Peter O’Mahony drawing inspiration from past glories
‘I was there when they won the two trophies and it was an unbelievable part of my life too’
Munster captain Peter O’Mahony accepts the plaudits as he leaves the pitch after the victory over Toulouse at Thomond Park. Photograph: Dan Sheridan/Inpho
This clash of one-time European superpowers, two- and four-time winners respectively who met in the 2008 decider, resonated of past glories but also illustrated their present wellbeing.
Munster haven’t lifted the trophy since, and Toulouse not since 2010, but as with their last appearance in the quarter-finals three seasons ago, this latest instalment confirmed that Munster are the superior force at the moment and perhaps for a while to go yet.
It should be noted Munster have continued to dine at Europe’s top table more so than Toulouse, reaching the semi-finals in the supposedly ‘fallow’ years of 2013 – when coming within a whisker of beating Clermont away in Ronan O’Gara’s last game – and 2014, when whistled off the park away to Toulon and kicked out of the competition by Jonny Wilkinson’s boot.
In any event, now this Munster team are starting to shape their own history. Jerry Flannery has said he could understand if all the talk of 2006 and ’08 got on their nerves of the current squad, although Peter O’Mahony is more of the view that past achievements can be a source of inspiration than a monkey on their collective backs.
“I wouldn’t say it gets on my nerves,” said the Munster skipper late on Saturday evening in the bowels of Thomond Park where the bonhomie could still be heard in pockets of the ground.
“I was there when they won the two trophies and it was an unbelievable part of my life too. I look back on it with fond memories and wanting to be there, wanting to get there to see the guys who had success at the club.”
“That is what you want, to leave when you finish having won trophies with Munster and obviously nationally as well. I’d be massively jealous of guys who have won at Munster and as I said already it is a massive part of the group that is here now and the guys that are pushing for semis and finals. What has gone on in the club has a big part to do with it as well.”
And retaining the link with the heroes of 2006 and 2008, and many other years before that and since, is always welcomed.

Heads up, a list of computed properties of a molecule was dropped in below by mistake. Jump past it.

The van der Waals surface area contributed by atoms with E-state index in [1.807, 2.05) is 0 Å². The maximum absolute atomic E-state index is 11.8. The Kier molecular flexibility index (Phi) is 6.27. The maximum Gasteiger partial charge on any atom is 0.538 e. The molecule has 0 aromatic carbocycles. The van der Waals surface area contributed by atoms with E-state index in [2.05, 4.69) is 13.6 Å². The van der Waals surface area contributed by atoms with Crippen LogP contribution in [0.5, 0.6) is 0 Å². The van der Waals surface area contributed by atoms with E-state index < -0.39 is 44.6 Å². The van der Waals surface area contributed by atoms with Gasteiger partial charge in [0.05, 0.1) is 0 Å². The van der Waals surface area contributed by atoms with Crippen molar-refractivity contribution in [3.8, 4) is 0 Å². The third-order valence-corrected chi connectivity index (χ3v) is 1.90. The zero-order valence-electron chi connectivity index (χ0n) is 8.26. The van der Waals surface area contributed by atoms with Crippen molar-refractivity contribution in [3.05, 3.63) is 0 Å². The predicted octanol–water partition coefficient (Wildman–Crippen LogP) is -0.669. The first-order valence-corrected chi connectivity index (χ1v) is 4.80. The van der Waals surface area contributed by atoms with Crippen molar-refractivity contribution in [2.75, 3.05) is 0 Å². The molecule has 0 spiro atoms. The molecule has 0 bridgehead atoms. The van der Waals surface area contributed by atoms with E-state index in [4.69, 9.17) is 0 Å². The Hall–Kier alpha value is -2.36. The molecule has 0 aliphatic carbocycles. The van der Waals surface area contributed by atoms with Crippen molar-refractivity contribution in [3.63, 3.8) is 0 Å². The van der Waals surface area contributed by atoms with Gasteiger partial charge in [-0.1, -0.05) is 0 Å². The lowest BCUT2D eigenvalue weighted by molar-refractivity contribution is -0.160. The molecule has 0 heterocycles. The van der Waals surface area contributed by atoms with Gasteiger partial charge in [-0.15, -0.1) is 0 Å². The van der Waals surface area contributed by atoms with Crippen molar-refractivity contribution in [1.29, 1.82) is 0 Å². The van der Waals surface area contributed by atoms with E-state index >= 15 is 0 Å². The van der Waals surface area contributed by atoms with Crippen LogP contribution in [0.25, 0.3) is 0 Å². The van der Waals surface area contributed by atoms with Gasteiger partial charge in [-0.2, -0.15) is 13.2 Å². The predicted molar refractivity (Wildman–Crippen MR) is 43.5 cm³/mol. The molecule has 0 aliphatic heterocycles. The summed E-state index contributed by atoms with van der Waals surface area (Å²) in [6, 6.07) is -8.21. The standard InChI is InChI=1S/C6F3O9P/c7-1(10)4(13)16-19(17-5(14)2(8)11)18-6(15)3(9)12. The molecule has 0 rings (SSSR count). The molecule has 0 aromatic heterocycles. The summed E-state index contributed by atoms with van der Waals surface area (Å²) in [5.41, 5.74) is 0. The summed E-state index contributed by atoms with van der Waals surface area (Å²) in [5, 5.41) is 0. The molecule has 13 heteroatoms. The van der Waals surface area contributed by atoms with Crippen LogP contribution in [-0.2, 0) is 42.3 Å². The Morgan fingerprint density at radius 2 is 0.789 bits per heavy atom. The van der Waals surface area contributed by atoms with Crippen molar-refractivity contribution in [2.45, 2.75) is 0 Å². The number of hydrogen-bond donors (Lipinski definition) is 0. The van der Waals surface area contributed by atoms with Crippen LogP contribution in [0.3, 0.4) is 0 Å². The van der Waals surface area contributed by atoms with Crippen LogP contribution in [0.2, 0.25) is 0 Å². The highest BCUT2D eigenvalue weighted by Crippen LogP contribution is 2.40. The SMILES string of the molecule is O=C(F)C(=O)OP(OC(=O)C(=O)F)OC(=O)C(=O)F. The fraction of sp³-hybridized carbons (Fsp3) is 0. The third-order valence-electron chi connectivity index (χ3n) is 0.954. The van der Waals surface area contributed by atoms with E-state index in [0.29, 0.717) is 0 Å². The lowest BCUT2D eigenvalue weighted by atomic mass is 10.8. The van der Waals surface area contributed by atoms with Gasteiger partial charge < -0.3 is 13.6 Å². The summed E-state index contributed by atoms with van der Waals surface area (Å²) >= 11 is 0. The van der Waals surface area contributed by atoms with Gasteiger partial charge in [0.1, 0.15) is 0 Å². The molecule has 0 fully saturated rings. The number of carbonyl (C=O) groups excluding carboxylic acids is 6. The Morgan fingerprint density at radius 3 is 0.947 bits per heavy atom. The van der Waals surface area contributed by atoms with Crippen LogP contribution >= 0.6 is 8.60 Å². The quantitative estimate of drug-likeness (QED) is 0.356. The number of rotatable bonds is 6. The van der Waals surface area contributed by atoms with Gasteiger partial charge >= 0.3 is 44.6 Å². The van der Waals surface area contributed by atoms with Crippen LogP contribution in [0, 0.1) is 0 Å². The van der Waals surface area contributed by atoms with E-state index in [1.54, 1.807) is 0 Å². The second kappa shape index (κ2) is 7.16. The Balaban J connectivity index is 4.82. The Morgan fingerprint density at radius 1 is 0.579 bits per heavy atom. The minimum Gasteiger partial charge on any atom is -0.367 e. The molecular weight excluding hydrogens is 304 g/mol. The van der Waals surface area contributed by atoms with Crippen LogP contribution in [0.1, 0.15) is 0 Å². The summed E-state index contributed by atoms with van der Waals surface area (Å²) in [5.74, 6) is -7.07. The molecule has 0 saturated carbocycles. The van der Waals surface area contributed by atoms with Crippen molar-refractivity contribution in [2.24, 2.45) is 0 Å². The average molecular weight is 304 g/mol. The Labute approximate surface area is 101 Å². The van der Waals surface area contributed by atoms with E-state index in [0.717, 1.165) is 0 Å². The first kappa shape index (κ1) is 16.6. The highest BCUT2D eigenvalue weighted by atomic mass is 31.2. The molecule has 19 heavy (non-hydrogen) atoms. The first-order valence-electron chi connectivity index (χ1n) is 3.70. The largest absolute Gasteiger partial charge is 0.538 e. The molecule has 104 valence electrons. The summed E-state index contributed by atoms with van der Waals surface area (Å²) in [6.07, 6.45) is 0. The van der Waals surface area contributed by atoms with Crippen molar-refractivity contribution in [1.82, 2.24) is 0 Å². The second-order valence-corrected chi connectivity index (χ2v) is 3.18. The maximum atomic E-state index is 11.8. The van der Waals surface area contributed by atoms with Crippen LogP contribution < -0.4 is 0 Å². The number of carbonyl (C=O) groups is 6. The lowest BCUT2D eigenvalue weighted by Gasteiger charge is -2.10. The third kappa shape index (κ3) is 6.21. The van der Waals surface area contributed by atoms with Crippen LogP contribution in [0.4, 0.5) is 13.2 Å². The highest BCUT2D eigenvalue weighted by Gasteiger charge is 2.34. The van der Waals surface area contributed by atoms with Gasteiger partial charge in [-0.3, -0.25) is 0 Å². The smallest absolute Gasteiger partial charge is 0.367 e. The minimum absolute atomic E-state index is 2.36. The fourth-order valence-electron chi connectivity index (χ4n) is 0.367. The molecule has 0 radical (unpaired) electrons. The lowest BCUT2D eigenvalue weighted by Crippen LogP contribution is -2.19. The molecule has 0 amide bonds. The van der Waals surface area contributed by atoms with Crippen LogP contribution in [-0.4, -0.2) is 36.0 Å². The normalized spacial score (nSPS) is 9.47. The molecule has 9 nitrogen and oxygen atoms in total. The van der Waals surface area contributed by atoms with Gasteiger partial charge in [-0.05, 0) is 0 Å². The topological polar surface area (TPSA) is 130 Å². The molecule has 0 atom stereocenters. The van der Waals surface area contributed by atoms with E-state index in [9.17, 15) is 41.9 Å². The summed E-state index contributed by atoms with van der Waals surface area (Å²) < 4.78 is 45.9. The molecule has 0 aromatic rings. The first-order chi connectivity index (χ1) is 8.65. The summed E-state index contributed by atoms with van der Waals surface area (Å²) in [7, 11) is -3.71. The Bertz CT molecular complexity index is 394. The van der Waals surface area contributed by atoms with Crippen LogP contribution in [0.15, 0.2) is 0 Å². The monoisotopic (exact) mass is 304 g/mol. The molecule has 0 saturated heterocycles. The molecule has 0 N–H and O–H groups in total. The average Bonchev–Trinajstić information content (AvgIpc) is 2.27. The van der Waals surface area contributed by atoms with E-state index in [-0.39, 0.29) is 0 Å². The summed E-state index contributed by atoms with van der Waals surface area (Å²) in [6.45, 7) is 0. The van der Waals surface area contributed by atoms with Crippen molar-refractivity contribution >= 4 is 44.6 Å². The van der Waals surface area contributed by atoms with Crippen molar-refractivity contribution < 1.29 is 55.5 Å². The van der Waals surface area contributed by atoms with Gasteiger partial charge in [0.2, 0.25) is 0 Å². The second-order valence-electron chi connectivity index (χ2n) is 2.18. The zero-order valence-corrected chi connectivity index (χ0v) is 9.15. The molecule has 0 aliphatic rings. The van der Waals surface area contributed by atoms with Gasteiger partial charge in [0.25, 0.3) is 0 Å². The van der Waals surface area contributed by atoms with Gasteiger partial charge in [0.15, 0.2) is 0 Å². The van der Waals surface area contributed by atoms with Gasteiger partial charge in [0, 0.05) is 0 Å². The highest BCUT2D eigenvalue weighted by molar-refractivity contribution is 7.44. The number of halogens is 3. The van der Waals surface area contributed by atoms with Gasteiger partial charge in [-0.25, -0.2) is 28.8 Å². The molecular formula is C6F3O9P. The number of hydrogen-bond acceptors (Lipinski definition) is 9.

O’Gara was one of those who was in attendance and visited the home dressing-room after the game.
“It is always great to have the guys who have been through it and know what the craic is,” said O’Mahony. “It’s great to have them around the dressing room; only delighted to have them in. They have given so much to the club. It was a big part of their lives. They will always be welcomed back.”
For all his satisfaction at reaching yet another semi-final, O’Mahony is also a standard-bearer, and his mood reflected the frustration with a performance that was not perfect.
“I thought at times our discipline was poor. I was very disappointed in our discipline to be honest. The first half we conceded way too many penalties. In the second half much the same as well. We had talked about it. It was better in the second half but still we must have been well into double figures. I don’t know the number but that is always something that would always stand out after a game, especially against teams of this quality, how low can you keep the penalty count and we didn’t do that well today.”
O’Mahony’s abilities in the lineout were evident in two trademark steals and a couple of takes, as well as leading the team so effectively for his 50 minutes on the pitch.
“I was happy enough at times. Our lineout defence went well but to be fair Donnacha Ryan, Billy Holland and Dave O’Callaghan do all the homework, all the real graft and the extra few hours that it entails.
“All I have to do is jump when I am told to jump. That is actually the case. They do all the graft and massive credit has to go to them on that. I found it tough at times to get into the game but look when you go out and win a quarter-final at home against a team of the quality of Toulouse you have got to be happy.”
Niall Scannell, noting how many of this side such as himself are “novices at this stage of the competition, recalled: “I remember Rassie saying at the start of the campaign that we were the easy team in the group and he wasn’t lying or trying to take pressure away. That was the reality of it and we knew we had to build from there, we had to improve massively and we did.”
“I think we just have to keep growing. The calibre of opponent there now, we have to keep growing. We’re still novices around this, but if we can kick on it’ll be brilliant and we’ll have to for the semi-final.”